Specific Type: Steel, Terrain, Looping, Kilo-Coaster
Silver Dollar City is not a very well-known amusement park due to its placement in the Ozark Mountains, but the few rides they have demonstrate that they go for quality over quantity.
The first major coaster to open at Silver Dollar City was a very unique mine train coaster called ThuNderaTion. This Arrow contraption made use of the park’s terrain at the edge, which included two lift hills near the end of the ride instead of at the beginning. Also, cars 3 and 5 were faced backward, which made the ride much more appealing for enthusiasts as well as the families that came to the park every year.
After the 1993 addition of ThuNderaTion and the 1999 addition of Buzzsaw Falls, the park felt the need to add a high tech thrill ride that made use of the park’s terrain. They called the famed pair of Bolliger and Mabillard to build the ride. But the problem was that a high tech thrill ride might look out of place in an 1880’s themed park. So Silver Dollar City did their research and found Dr. Harris, a mad scientist who is almost finished perfecting his WildFire formula. He encourages guests to fly around the valley with his flying machine, but he warns them that he has trouble keeping it under control.
Construction of WildFire started in 2000, the same year that Millenium Force at Cedar Point and Son of Beast at King’s Island opened, both setting height and speed records. Construction of WildFirewas finished in early 2001, and the ride completed its necessary testing in time for opening on April 4th, 2001.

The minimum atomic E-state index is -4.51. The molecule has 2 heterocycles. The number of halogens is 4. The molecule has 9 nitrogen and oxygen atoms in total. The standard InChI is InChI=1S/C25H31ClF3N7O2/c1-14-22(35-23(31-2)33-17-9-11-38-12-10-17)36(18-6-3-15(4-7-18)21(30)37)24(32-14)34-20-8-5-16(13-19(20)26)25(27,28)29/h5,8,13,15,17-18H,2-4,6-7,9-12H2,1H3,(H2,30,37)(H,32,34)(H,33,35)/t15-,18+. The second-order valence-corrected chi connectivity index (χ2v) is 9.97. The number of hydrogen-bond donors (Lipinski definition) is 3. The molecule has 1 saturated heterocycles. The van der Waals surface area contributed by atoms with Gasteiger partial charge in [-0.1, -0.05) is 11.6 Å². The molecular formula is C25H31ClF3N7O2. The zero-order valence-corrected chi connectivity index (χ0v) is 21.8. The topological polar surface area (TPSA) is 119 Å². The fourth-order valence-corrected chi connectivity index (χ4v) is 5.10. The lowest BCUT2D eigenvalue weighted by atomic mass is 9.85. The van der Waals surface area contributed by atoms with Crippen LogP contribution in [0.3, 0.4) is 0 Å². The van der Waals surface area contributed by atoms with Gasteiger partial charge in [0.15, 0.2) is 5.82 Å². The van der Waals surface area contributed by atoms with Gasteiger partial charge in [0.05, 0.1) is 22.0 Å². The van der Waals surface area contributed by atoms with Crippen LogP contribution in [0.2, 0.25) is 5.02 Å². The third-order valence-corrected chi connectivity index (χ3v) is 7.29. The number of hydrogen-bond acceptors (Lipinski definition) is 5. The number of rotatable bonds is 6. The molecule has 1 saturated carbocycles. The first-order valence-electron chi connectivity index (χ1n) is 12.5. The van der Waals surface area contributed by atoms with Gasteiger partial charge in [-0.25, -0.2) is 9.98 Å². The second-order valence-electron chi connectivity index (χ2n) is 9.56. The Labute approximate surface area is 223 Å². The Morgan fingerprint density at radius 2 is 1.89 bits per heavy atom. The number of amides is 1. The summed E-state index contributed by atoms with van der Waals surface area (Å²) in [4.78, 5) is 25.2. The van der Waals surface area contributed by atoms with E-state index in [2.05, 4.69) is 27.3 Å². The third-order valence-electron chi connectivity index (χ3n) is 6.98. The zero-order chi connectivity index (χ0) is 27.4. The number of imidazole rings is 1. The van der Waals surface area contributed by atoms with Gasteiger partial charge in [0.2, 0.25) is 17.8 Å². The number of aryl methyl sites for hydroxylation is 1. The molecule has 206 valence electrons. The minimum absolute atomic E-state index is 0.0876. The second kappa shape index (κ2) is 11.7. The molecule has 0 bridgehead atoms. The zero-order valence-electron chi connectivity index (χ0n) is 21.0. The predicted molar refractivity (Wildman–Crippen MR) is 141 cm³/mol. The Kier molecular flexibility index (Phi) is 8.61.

WildFire was built after the first five floorless coasters by B&M with the first opening in 1999 (These rides were Medusa at Six Flags Great Adventure (know Bizarro),Superman Krypton Coaster at Six Flags Fiesta Texas, Batman Knight Flight at Six Flags Ohio (now Dominator at King’s Dominion), and Kraken at Sea World Orlando). The reason the park didn’t go with the floorless coaster is because they thought that the dropping floor in the station wouldn’t fit in with the theming (it was also very problematic). Instead, they inclined the seats back like in their Hyper Coasters, so that the rider’s feet wouldn’t touch the floor. This gave the same thrill as a floorless coaster but without the high tech floor dropping technique. WildFire is classified as a sitting coaster in B&M’s catalog.
The ride itself starts off with a traditional B&M pre-drop curve seen on many of the firm’s previous coasters. The train then heads up the 120’ lift hill. Don’t let the small stature fool you, however, because after the right hand turn at the top of the lift, the train zooms down its 155’ drop to the bottom of the valley. Next, WildFire flies into an Immelman and an ensuing loop. After a very quick turn to the left, the train executes the cobra roll which provides many great photo opportunities by the people on the exit bridge. After the cobra roll, cameras flash pictures of the rider’s bewildered faces as the train traverses a Stengal dive which was designed by the famous designer himself. The train then flips into a flat spin, B&M’s version of the iconic corkscrew. After another turn to the left, the train slows down in the final brake run, leaving riders breathless.
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